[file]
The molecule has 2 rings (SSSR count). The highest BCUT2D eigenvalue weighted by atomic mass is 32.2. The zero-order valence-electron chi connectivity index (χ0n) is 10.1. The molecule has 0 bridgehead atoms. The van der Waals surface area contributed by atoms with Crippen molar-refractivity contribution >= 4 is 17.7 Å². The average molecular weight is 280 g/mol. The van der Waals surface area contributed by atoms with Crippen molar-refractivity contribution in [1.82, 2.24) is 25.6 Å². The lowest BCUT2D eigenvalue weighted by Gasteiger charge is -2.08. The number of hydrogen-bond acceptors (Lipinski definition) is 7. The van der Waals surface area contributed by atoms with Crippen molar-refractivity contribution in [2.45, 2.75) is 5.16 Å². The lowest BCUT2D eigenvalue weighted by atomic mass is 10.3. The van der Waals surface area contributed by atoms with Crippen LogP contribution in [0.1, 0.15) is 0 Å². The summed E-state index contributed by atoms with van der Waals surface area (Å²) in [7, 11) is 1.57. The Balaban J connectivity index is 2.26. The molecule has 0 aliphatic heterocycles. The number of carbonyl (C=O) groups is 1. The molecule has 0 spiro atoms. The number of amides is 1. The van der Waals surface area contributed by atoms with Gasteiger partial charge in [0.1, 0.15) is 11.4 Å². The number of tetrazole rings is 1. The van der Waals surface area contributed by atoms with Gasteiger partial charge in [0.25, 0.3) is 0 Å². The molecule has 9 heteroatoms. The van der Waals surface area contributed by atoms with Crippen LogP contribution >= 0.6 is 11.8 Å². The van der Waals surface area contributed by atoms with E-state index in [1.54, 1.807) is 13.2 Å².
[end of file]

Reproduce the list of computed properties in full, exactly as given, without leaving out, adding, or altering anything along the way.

The molecule has 2 rings (SSSR count). The highest BCUT2D eigenvalue weighted by atomic mass is 32.2. The zero-order valence-electron chi connectivity index (χ0n) is 10.1. The molecule has 0 bridgehead atoms. The van der Waals surface area contributed by atoms with Crippen molar-refractivity contribution >= 4 is 17.7 Å². The average molecular weight is 280 g/mol. The van der Waals surface area contributed by atoms with Crippen molar-refractivity contribution in [1.82, 2.24) is 25.6 Å². The lowest BCUT2D eigenvalue weighted by Gasteiger charge is -2.08. The number of hydrogen-bond acceptors (Lipinski definition) is 7. The van der Waals surface area contributed by atoms with Crippen molar-refractivity contribution in [2.45, 2.75) is 5.16 Å². The lowest BCUT2D eigenvalue weighted by atomic mass is 10.3. The van der Waals surface area contributed by atoms with Crippen LogP contribution in [0.1, 0.15) is 0 Å². The summed E-state index contributed by atoms with van der Waals surface area (Å²) in [7, 11) is 1.57. The Balaban J connectivity index is 2.26. The molecule has 0 aliphatic heterocycles. The number of carbonyl (C=O) groups is 1. The molecule has 0 spiro atoms. The number of amides is 1. The van der Waals surface area contributed by atoms with Gasteiger partial charge in [0.1, 0.15) is 11.4 Å². The number of tetrazole rings is 1. The van der Waals surface area contributed by atoms with Gasteiger partial charge in [0.25, 0.3) is 0 Å². The molecule has 9 heteroatoms. The van der Waals surface area contributed by atoms with Crippen LogP contribution >= 0.6 is 11.8 Å². The van der Waals surface area contributed by atoms with E-state index in [1.54, 1.807) is 13.2 Å².